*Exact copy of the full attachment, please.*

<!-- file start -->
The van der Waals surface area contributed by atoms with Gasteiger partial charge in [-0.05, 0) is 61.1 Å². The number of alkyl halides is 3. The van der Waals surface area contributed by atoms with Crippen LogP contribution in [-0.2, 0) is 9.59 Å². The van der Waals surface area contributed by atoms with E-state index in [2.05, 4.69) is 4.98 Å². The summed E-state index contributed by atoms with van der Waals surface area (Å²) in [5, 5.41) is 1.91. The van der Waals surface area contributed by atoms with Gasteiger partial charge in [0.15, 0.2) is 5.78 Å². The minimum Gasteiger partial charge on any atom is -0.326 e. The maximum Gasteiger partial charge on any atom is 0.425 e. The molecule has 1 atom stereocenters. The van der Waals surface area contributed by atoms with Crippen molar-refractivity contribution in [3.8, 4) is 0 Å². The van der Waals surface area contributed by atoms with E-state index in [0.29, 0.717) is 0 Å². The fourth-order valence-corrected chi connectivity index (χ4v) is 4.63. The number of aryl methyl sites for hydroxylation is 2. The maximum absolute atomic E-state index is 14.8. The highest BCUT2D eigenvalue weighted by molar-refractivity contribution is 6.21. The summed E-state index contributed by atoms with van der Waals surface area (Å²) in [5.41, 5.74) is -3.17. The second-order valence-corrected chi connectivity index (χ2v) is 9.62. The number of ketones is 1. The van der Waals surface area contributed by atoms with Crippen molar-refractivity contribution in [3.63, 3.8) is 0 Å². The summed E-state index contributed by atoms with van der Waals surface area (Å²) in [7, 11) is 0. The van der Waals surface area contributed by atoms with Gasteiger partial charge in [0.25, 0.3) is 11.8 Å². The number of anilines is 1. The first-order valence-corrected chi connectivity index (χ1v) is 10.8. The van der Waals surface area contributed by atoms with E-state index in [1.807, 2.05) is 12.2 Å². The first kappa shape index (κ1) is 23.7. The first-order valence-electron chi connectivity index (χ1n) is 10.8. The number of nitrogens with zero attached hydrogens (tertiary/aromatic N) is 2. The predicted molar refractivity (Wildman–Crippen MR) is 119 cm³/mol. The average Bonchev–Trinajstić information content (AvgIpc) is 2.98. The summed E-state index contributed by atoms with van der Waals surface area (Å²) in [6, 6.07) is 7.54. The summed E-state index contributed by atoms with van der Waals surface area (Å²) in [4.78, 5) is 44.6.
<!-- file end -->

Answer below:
The van der Waals surface area contributed by atoms with Gasteiger partial charge in [-0.05, 0) is 61.1 Å². The number of alkyl halides is 3. The van der Waals surface area contributed by atoms with Crippen LogP contribution in [-0.2, 0) is 9.59 Å². The van der Waals surface area contributed by atoms with E-state index in [2.05, 4.69) is 4.98 Å². The summed E-state index contributed by atoms with van der Waals surface area (Å²) in [5, 5.41) is 1.91. The van der Waals surface area contributed by atoms with Gasteiger partial charge in [0.15, 0.2) is 5.78 Å². The minimum Gasteiger partial charge on any atom is -0.326 e. The maximum Gasteiger partial charge on any atom is 0.425 e. The molecule has 1 atom stereocenters. The van der Waals surface area contributed by atoms with Crippen molar-refractivity contribution in [3.8, 4) is 0 Å². The van der Waals surface area contributed by atoms with E-state index in [0.29, 0.717) is 0 Å². The fourth-order valence-corrected chi connectivity index (χ4v) is 4.63. The number of aryl methyl sites for hydroxylation is 2. The maximum absolute atomic E-state index is 14.8. The highest BCUT2D eigenvalue weighted by molar-refractivity contribution is 6.21. The summed E-state index contributed by atoms with van der Waals surface area (Å²) in [5.41, 5.74) is -3.17. The second-order valence-corrected chi connectivity index (χ2v) is 9.62. The number of ketones is 1. The van der Waals surface area contributed by atoms with Crippen molar-refractivity contribution in [3.63, 3.8) is 0 Å². The summed E-state index contributed by atoms with van der Waals surface area (Å²) in [7, 11) is 0. The van der Waals surface area contributed by atoms with Gasteiger partial charge in [0.25, 0.3) is 11.8 Å². The number of anilines is 1. The first-order valence-corrected chi connectivity index (χ1v) is 10.8. The van der Waals surface area contributed by atoms with E-state index in [1.807, 2.05) is 12.2 Å². The first kappa shape index (κ1) is 23.7. The first-order valence-electron chi connectivity index (χ1n) is 10.8. The number of nitrogens with zero attached hydrogens (tertiary/aromatic N) is 2. The predicted molar refractivity (Wildman–Crippen MR) is 119 cm³/mol. The average Bonchev–Trinajstić information content (AvgIpc) is 2.98. The summed E-state index contributed by atoms with van der Waals surface area (Å²) in [6, 6.07) is 7.54. The summed E-state index contributed by atoms with van der Waals surface area (Å²) in [4.78, 5) is 44.6.